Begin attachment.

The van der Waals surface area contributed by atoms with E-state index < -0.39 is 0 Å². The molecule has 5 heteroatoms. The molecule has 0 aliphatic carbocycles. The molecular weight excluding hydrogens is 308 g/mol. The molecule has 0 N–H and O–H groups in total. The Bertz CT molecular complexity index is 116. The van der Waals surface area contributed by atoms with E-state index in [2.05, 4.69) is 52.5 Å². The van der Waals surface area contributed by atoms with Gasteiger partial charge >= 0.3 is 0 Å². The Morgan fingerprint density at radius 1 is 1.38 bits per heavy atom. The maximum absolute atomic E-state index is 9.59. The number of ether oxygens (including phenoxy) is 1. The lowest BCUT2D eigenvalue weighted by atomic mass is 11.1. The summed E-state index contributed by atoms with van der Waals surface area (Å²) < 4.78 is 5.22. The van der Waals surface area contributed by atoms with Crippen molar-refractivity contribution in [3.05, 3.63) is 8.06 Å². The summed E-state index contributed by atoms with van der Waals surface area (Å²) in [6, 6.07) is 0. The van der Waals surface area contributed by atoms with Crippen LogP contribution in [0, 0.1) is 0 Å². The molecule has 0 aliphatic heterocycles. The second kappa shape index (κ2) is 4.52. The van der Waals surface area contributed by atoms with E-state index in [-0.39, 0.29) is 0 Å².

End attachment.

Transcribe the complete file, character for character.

The van der Waals surface area contributed by atoms with E-state index < -0.39 is 0 Å². The molecule has 5 heteroatoms. The molecule has 0 aliphatic carbocycles. The molecular weight excluding hydrogens is 308 g/mol. The molecule has 0 N–H and O–H groups in total. The Bertz CT molecular complexity index is 116. The van der Waals surface area contributed by atoms with E-state index in [2.05, 4.69) is 52.5 Å². The van der Waals surface area contributed by atoms with Gasteiger partial charge >= 0.3 is 0 Å². The Morgan fingerprint density at radius 1 is 1.38 bits per heavy atom. The maximum absolute atomic E-state index is 9.59. The number of ether oxygens (including phenoxy) is 1. The lowest BCUT2D eigenvalue weighted by atomic mass is 11.1. The summed E-state index contributed by atoms with van der Waals surface area (Å²) < 4.78 is 5.22. The van der Waals surface area contributed by atoms with Crippen molar-refractivity contribution in [3.05, 3.63) is 8.06 Å². The summed E-state index contributed by atoms with van der Waals surface area (Å²) in [6, 6.07) is 0. The van der Waals surface area contributed by atoms with Crippen LogP contribution in [0, 0.1) is 0 Å². The molecule has 0 aliphatic heterocycles. The second kappa shape index (κ2) is 4.52. The van der Waals surface area contributed by atoms with E-state index in [-0.39, 0.29) is 0 Å².